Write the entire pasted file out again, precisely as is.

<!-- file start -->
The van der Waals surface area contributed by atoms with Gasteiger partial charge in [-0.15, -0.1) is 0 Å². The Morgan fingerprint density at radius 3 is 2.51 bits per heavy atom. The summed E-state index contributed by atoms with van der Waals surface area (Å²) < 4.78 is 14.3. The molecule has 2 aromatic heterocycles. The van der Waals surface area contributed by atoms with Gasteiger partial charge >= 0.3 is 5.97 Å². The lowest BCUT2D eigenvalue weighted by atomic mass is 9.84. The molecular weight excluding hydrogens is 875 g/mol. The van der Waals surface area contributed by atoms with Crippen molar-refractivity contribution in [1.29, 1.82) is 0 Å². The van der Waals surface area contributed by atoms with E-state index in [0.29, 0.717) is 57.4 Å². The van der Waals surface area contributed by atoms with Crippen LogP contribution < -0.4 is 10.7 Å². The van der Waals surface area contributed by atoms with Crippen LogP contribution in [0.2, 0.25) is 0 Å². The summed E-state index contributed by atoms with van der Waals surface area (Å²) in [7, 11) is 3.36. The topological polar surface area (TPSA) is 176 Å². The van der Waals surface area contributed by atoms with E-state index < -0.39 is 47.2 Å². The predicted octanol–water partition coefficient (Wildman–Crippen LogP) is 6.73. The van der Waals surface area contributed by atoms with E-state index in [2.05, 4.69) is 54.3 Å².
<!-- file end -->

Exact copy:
The van der Waals surface area contributed by atoms with Gasteiger partial charge in [-0.15, -0.1) is 0 Å². The Morgan fingerprint density at radius 3 is 2.51 bits per heavy atom. The summed E-state index contributed by atoms with van der Waals surface area (Å²) < 4.78 is 14.3. The molecule has 2 aromatic heterocycles. The van der Waals surface area contributed by atoms with Gasteiger partial charge >= 0.3 is 5.97 Å². The lowest BCUT2D eigenvalue weighted by atomic mass is 9.84. The molecular weight excluding hydrogens is 875 g/mol. The van der Waals surface area contributed by atoms with Crippen molar-refractivity contribution in [1.29, 1.82) is 0 Å². The van der Waals surface area contributed by atoms with E-state index in [0.29, 0.717) is 57.4 Å². The van der Waals surface area contributed by atoms with Crippen LogP contribution < -0.4 is 10.7 Å². The van der Waals surface area contributed by atoms with Crippen LogP contribution in [0.2, 0.25) is 0 Å². The summed E-state index contributed by atoms with van der Waals surface area (Å²) in [7, 11) is 3.36. The topological polar surface area (TPSA) is 176 Å². The van der Waals surface area contributed by atoms with E-state index < -0.39 is 47.2 Å². The predicted octanol–water partition coefficient (Wildman–Crippen LogP) is 6.73. The van der Waals surface area contributed by atoms with E-state index in [2.05, 4.69) is 54.3 Å².